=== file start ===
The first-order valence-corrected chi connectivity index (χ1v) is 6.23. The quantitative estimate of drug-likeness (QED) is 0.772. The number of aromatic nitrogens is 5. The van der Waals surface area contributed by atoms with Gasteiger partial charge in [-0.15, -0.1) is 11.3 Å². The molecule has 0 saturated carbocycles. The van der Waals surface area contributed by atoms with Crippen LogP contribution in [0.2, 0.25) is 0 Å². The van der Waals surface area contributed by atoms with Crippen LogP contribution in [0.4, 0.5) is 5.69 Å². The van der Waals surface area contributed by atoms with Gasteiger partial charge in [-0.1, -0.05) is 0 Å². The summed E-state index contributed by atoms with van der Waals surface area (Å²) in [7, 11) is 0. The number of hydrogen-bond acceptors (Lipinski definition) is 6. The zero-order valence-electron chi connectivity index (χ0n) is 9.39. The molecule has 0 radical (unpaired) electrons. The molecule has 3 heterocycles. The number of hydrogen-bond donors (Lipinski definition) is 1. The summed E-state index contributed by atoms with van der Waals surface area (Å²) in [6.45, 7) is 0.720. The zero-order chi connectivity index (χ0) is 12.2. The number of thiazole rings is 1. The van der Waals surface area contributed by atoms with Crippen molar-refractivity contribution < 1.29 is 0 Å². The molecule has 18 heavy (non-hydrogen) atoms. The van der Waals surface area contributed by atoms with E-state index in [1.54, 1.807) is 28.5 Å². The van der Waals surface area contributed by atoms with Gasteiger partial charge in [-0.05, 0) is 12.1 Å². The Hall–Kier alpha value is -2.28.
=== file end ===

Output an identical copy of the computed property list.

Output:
The first-order valence-corrected chi connectivity index (χ1v) is 6.23. The quantitative estimate of drug-likeness (QED) is 0.772. The number of aromatic nitrogens is 5. The van der Waals surface area contributed by atoms with Gasteiger partial charge in [-0.15, -0.1) is 11.3 Å². The molecule has 0 saturated carbocycles. The van der Waals surface area contributed by atoms with Crippen LogP contribution in [0.2, 0.25) is 0 Å². The van der Waals surface area contributed by atoms with Crippen LogP contribution in [0.4, 0.5) is 5.69 Å². The van der Waals surface area contributed by atoms with Gasteiger partial charge in [-0.1, -0.05) is 0 Å². The summed E-state index contributed by atoms with van der Waals surface area (Å²) in [7, 11) is 0. The number of hydrogen-bond acceptors (Lipinski definition) is 6. The zero-order valence-electron chi connectivity index (χ0n) is 9.39. The molecule has 0 radical (unpaired) electrons. The molecule has 3 heterocycles. The number of hydrogen-bond donors (Lipinski definition) is 1. The summed E-state index contributed by atoms with van der Waals surface area (Å²) in [6.45, 7) is 0.720. The zero-order chi connectivity index (χ0) is 12.2. The number of thiazole rings is 1. The van der Waals surface area contributed by atoms with Crippen molar-refractivity contribution < 1.29 is 0 Å². The molecule has 18 heavy (non-hydrogen) atoms. The van der Waals surface area contributed by atoms with E-state index in [1.54, 1.807) is 28.5 Å². The van der Waals surface area contributed by atoms with Gasteiger partial charge in [-0.05, 0) is 12.1 Å². The Hall–Kier alpha value is -2.28.